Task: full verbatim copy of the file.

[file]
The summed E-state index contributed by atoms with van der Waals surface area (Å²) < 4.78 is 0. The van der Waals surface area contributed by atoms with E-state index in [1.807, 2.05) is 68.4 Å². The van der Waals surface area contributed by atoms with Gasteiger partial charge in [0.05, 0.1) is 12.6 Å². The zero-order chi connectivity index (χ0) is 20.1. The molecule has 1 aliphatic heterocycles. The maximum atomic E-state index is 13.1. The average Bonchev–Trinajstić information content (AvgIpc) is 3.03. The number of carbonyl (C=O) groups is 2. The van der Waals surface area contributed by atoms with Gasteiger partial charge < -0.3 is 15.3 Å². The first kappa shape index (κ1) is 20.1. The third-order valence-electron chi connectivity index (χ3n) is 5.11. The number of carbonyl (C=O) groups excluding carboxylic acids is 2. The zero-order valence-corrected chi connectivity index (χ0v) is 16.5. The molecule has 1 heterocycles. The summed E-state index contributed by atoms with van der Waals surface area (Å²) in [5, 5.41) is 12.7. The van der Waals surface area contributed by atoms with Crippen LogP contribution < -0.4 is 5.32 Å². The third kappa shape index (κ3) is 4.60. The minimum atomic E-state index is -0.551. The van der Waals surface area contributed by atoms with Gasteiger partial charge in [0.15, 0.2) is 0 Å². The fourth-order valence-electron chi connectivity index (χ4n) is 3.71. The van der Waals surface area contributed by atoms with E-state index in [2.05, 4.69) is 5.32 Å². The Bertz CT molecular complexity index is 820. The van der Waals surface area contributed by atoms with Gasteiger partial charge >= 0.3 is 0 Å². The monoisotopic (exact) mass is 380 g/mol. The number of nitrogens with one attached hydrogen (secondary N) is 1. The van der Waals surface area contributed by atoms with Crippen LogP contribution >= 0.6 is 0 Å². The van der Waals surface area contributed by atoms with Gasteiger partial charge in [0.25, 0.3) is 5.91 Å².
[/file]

The summed E-state index contributed by atoms with van der Waals surface area (Å²) < 4.78 is 0. The van der Waals surface area contributed by atoms with E-state index in [1.807, 2.05) is 68.4 Å². The van der Waals surface area contributed by atoms with Gasteiger partial charge in [0.05, 0.1) is 12.6 Å². The zero-order chi connectivity index (χ0) is 20.1. The molecule has 1 aliphatic heterocycles. The maximum atomic E-state index is 13.1. The average Bonchev–Trinajstić information content (AvgIpc) is 3.03. The number of carbonyl (C=O) groups is 2. The van der Waals surface area contributed by atoms with Gasteiger partial charge < -0.3 is 15.3 Å². The first kappa shape index (κ1) is 20.1. The third-order valence-electron chi connectivity index (χ3n) is 5.11. The number of carbonyl (C=O) groups excluding carboxylic acids is 2. The zero-order valence-corrected chi connectivity index (χ0v) is 16.5. The molecule has 1 heterocycles. The summed E-state index contributed by atoms with van der Waals surface area (Å²) in [5, 5.41) is 12.7. The van der Waals surface area contributed by atoms with Crippen LogP contribution < -0.4 is 5.32 Å². The third kappa shape index (κ3) is 4.60. The minimum atomic E-state index is -0.551. The van der Waals surface area contributed by atoms with Gasteiger partial charge in [0.15, 0.2) is 0 Å². The fourth-order valence-electron chi connectivity index (χ4n) is 3.71. The van der Waals surface area contributed by atoms with E-state index in [2.05, 4.69) is 5.32 Å². The Bertz CT molecular complexity index is 820. The van der Waals surface area contributed by atoms with Gasteiger partial charge >= 0.3 is 0 Å². The monoisotopic (exact) mass is 380 g/mol. The number of nitrogens with one attached hydrogen (secondary N) is 1. The van der Waals surface area contributed by atoms with Crippen LogP contribution >= 0.6 is 0 Å². The van der Waals surface area contributed by atoms with Gasteiger partial charge in [0.25, 0.3) is 5.91 Å².